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CASE REPORT
Year : 2018  |  Volume : 8  |  Issue : 1  |  Page : 54-56  

Congenital epidermal inclusion cyst on the breast: A case series of a rare entity


Department of Dermatology, Venereology and Leprology, Pt. BD Sharma Postgraduate Institute of Medical Sciences, Rohtak, Haryana, India

Date of Submission28-Jul-2016
Date of Acceptance30-Oct-2017
Date of Web Publication13-Feb-2018

Correspondence Address:
Dr. Priyadarshini Sahu
Department of Dermatology, Venereology and Leprology, Pt. B. D. Sharma, University of Health Sciences, Rohtak - 124 001
India
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Source of Support: None, Conflict of Interest: None


DOI: 10.4103/ijabmr.IJABMR_303_16

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   Abstract 


Epidermal inclusion cysts (EICs) are the most common cutaneous cysts, occurring anywhere in the body but infrequently on the breast. It is usually seen in the third and fourth decades of life and very rarely seen in children. They can be either congenital or posttraumatic. Most of the EICs described in children were secondary to trauma. Congenital EIC on the breast is quite a rare entity. Thus, we herein describe two cases of congenital EIC on the breast in two infants of 3 months and 9 months of age, which to the best of our knowledge has not been reported previously.

Keywords: Breast, congenital, epidermal inclusion cyst


How to cite this article:
Amrani A, Sahu P, Dayal S, Verma P. Congenital epidermal inclusion cyst on the breast: A case series of a rare entity. Int J App Basic Med Res 2018;8:54-6

How to cite this URL:
Amrani A, Sahu P, Dayal S, Verma P. Congenital epidermal inclusion cyst on the breast: A case series of a rare entity. Int J App Basic Med Res [serial online] 2018 [cited 2020 Aug 15];8:54-6. Available from: http://www.ijabmr.org/text.asp?2018/8/1/54/225437




   Introduction Top


Epidermal inclusion cyst (EIC) represents the most common keratinous cyst of the skin. Several reports of posttraumatic EICs are available, and mostly, they occur on trauma-prone sites of the body, i.e., hands and feet.[1],[2],[3] In fact, only a few cases of breast localization has been reported in the literature so far, the vast majority being posttraumatic.[1] Here, we have reported two cases of congenital EIC on the breast in 3-month-old and 9-month-old infants.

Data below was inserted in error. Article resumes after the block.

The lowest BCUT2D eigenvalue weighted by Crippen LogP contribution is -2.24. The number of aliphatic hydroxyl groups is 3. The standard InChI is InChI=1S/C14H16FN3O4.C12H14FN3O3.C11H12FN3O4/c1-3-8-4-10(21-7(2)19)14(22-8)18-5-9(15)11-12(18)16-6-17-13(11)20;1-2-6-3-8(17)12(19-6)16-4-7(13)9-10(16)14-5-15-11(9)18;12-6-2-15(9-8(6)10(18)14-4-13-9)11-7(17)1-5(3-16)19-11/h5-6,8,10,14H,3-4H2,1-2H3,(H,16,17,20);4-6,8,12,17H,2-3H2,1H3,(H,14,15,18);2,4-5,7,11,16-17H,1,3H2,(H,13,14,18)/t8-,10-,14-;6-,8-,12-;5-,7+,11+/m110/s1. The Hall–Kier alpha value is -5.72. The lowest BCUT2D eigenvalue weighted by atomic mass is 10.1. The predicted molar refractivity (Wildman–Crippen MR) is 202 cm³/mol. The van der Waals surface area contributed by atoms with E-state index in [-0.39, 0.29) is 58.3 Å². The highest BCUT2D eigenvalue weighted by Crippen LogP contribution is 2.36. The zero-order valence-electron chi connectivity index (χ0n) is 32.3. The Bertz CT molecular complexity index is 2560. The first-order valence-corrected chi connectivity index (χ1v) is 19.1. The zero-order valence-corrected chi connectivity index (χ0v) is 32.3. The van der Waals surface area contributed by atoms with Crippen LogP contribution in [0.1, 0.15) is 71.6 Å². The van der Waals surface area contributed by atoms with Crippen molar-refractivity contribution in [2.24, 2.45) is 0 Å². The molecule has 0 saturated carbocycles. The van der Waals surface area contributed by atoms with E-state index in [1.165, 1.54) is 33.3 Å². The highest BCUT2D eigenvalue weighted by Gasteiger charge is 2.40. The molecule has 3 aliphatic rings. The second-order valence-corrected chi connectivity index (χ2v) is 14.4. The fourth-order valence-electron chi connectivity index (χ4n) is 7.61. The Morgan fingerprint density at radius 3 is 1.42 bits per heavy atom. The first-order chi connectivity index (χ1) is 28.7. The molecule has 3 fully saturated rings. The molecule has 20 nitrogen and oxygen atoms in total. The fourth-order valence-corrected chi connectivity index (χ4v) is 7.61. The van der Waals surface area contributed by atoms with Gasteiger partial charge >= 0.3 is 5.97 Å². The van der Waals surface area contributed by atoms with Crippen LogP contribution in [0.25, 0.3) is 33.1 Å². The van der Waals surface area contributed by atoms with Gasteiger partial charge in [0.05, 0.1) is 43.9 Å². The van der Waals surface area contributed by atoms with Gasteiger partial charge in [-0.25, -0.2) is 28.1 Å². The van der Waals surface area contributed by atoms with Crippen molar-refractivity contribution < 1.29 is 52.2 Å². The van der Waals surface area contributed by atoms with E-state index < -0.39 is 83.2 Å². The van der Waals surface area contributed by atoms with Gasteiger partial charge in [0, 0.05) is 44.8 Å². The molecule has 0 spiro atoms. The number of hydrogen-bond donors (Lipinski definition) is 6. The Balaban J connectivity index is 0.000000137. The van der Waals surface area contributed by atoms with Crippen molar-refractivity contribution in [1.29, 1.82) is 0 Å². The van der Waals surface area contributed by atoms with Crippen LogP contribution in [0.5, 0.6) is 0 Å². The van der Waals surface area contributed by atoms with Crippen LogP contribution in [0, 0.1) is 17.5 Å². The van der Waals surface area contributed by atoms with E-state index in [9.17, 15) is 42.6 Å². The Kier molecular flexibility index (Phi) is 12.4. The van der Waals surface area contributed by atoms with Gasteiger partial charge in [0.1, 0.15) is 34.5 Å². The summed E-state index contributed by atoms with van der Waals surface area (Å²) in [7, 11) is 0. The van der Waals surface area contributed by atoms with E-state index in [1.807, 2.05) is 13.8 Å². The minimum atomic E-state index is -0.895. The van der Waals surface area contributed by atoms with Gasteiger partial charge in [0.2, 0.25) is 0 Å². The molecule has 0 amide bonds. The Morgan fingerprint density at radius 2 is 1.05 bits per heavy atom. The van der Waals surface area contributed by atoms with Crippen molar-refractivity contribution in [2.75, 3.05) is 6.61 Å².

Case Reports Top


Case 1

A 9-month-old male child presented to the outpatient department, with the complaint of single, asymptomatic, slowly growing white-colored lesion on his right breast since birth. His left breast was normal. There was no history of trauma, pain, itching, and discharge from the lesion or nipple. General physical examination and systemic examination were unremarkable. On cutaneous examination, there was a single pearly white dome-shaped lesion of 0.8 cm × 1 cm present on the right areola in vicinity of right nipple. On palpation, the lesion was soft, fluctuant, and nontender [Figure 1]a. The mass was excised in toto and expressed thick foul-smelling cheesy material. On histopathological examination, a cyst was seen within the dermis which was lined by stratified squamous epithelium with granular layer and its lumen consisted of keratinous material. No adnexal structures were observed [Figure 1]b. Thus, a diagnosis of EIC was made.
Figure 1: (a) A dome-shaped pearly white nodule on the right areola adjacent to the nipple. (b) Photomicrograph showing a cyst lined with stratified squamous epithelium and the lumen was filled with keratinous material (H and E, ×40)

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Case 2

A 3-month-old male infant presented with an asymptomatic, gradually progressive single white-colored lesion on the nipple of right breast since birth [Figure 2]a. Left breast was normal. There was no history of infection, trauma, pain, itching, and discharge from the nipple. General physical and systemic examination was within normal limits. On cutaneous examination, there was a dome-shaped mass of 1 cm × 2 cm present on the right nipple. On palpation, the lesion was freely movable, nontender and had a smooth surface. There was no evidence of keratin-filled punctum over the lesion. Under general anesthesia, total excision of cyst was done. Histologic examination revealed that the cyst wall was lined with stratified squamous epithelium with a granular layer, which was filled with keratinous material and seen within the dermis [Figure 2]b. Thus, the final diagnosis of EIC of the breast was made. There was no evidence of recurrence during the 1 year follow-up period after excision in both the cases.
Figure 2: (a) A well-defined, pearly white nodule on the right nipple. (b) Photomicrograph revealed that the cyst wall was lined with stratified squamous epithelium and its lumen filled with keratinous material (H and E, ×40)

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   Discussion Top